Emotional Intelligence

Emotional intelligence is an important element of self-regulation. It can be defined as the ability of individuals to recognize their own and other people’s emotions, discern between different feelings and label them appropriately, use emotional information to guide thinking and behavior, and manage and/or adjust emotions to adapt to environments or achieve one’s goal(s). Those with high levels of emotional intelligence are able to recognize and reflect on their own emotions and those of the people around them; they are also able to respond to those emotions in ways that minimize negative consequences and support the achievement of intended goals.

Successful Intelligence

While the model of strategic learning focuses on the interaction between individual knowledge, abilities, and environment, other theories place greater emphasis on rounding out one’s cognitive abilities to be able to approach and solve problems in different ways. In his theory of successful intelligence, for example, Robert Sternberg[6] proposes that to be successfully intelligent is to think well in three different ways: analytically, creatively, and practically.

  • Analytical thinking encompasses the ability to think abstractly and process information effectively. Analytical thinking emphasizes effectiveness in information processing.
  • Creative thinking includes the ability to formulate new ideas and combine seemingly unrelated facts or information. It emphasizes the ability to invent new solutions.
  • Practical thinking is the ability to adapt to changing environmental conditions to maximize one’s strengths and compensate for one’s weaknesses. It emphasizes intelligence in a practical sense.

Successful intelligence is most effective when it balances all three of its analytical, creative, and practical aspects. It is more important to know when and how to use these aspects of successful intelligence than just to have them. Successfully intelligent people don’t just have abilities; they reflect on when and how to use these abilities effectively.


conscious competence: the more advanced learning stage where we understand and confidently repeat the skills we need to practice

conscious incompetence: the more focused learning stage where we understand what we do not know and will need to learn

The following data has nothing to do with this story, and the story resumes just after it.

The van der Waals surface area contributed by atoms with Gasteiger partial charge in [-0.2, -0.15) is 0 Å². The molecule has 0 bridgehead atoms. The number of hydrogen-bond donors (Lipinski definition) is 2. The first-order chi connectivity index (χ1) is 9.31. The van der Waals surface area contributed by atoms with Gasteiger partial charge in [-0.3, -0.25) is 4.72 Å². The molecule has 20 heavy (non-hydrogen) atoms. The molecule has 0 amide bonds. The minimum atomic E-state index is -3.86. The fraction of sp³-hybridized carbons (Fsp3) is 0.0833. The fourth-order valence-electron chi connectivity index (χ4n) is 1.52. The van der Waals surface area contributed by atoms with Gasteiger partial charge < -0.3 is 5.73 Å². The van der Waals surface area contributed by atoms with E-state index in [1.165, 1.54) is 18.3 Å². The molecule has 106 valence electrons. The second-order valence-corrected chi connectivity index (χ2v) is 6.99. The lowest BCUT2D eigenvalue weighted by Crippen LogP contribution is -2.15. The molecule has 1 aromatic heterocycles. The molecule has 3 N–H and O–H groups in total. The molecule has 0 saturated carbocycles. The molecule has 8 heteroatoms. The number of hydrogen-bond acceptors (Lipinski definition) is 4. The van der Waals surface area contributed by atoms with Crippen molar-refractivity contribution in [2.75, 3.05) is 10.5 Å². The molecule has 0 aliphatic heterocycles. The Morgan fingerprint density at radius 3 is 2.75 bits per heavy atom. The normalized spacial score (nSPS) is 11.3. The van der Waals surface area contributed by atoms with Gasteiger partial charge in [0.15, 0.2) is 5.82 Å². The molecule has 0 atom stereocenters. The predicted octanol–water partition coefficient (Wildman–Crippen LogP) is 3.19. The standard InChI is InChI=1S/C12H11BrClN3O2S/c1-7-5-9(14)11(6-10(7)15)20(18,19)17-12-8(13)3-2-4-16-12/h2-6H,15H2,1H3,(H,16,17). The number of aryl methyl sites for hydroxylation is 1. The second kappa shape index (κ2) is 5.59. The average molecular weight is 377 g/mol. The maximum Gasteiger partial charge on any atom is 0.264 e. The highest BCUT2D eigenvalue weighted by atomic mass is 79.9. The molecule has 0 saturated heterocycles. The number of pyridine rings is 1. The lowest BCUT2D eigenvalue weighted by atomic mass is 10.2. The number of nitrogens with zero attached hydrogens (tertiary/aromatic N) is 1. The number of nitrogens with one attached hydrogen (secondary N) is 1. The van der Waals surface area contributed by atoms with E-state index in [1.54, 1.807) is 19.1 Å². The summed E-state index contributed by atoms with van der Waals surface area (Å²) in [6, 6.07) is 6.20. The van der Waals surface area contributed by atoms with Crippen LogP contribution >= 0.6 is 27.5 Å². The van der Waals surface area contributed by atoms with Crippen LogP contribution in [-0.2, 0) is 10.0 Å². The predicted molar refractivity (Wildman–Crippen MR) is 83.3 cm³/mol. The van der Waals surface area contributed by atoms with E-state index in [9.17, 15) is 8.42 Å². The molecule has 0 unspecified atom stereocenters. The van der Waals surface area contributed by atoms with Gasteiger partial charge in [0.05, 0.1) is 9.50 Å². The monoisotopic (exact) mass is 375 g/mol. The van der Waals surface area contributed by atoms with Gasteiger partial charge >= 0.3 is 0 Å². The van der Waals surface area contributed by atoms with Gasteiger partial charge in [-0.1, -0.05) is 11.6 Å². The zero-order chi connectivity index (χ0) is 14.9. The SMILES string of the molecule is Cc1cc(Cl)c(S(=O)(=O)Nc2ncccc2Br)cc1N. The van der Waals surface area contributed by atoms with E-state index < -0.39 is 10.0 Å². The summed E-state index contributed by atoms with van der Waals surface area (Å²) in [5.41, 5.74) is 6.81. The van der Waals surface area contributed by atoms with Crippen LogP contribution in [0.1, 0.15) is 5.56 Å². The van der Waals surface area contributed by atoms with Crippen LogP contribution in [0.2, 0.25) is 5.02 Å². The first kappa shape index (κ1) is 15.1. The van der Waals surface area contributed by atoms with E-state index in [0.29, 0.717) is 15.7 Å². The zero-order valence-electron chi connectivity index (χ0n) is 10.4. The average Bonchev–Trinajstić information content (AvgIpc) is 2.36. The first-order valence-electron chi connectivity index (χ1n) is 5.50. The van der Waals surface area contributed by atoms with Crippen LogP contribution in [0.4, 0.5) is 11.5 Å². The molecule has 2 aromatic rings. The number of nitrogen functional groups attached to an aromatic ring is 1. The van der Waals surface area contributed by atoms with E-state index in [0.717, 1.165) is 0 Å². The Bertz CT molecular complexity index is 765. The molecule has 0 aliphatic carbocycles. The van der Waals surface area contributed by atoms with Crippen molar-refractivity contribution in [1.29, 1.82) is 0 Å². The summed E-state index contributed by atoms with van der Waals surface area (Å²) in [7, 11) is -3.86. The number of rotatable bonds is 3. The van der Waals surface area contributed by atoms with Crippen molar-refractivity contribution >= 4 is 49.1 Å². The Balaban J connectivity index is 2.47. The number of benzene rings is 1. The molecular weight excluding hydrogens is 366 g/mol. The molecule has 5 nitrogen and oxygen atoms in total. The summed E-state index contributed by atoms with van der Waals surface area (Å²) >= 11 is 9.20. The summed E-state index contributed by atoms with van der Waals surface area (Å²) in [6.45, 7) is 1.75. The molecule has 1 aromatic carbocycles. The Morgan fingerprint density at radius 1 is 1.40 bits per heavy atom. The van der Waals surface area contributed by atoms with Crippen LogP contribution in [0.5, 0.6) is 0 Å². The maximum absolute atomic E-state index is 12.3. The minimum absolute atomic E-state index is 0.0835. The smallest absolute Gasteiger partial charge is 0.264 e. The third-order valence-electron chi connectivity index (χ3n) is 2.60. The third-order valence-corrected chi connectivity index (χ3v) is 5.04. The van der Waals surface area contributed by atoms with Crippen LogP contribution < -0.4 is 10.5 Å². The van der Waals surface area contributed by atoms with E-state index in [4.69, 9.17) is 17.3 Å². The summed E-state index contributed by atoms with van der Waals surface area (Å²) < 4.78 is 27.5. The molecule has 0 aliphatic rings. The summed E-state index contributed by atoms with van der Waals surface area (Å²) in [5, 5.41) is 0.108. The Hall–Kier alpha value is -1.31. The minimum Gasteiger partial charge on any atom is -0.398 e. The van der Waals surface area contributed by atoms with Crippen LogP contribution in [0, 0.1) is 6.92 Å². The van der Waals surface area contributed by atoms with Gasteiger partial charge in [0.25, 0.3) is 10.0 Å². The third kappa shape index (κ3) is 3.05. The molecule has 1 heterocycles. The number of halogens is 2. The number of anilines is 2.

unconscious competence: the final learning stage where we can execute a task without thinking because we have successfully done so many times

unconscious incompetence: the initial learning stage where we do not know what we do not know and are perhaps merely curious

multimodal learning: the strategy of employing more than one learning approach, which can be helpful for students who do not have any set ideas about a single approach that works best for them

  1. Mansaray, David. "The Four Stages of Learning: The Path to Becoming an Expert." The Wayback Machine. web.archive.org/web/20170327195133/http://www.davidmansaray.com/becoming-an-expert#disqus_thread.
  2. Alexander, P.A., D. L. Schallert, and R. E. Reynolds. "What Is Learning Anyway? A Topographical Perspective Considered." Educational Psychologist, 2009, vol. 44(3).
  3. Alexander, P.A., D. L. Schallert, and R. E. Reynolds. "What Is Learning Anyway? A Topographical Perspective Considered." Educational Psychologist, 2009, vol. 44(3), pp. 176–192.
  4. Kirschner, P. A. "Stop Propagating the Learning Styles Myth." Computers & Education, 2017, vol. 106, pp. 166–171.
  5. Weinstein, C.E., D. Dierking, J.Husman, L. Roska, and L. Powdrill. "Developmental education: Preparing successful college students. Monograph ser. #24." The Impact of a Course in Strategic Learning on the Long-Term Retention of College Students, edited by Jeanne L. Higbee and Patricia L. Dwinell. National Research Center for the First-Year Experience and Students in Transition, 1998, pp. 85–96.
  6. Sternberg, R. J. Successful intelligence. New York, Plume, 1997.


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The Learning Process Copyright © 2023 by David Evans is licensed under a Creative Commons Attribution 4.0 International License, except where otherwise noted.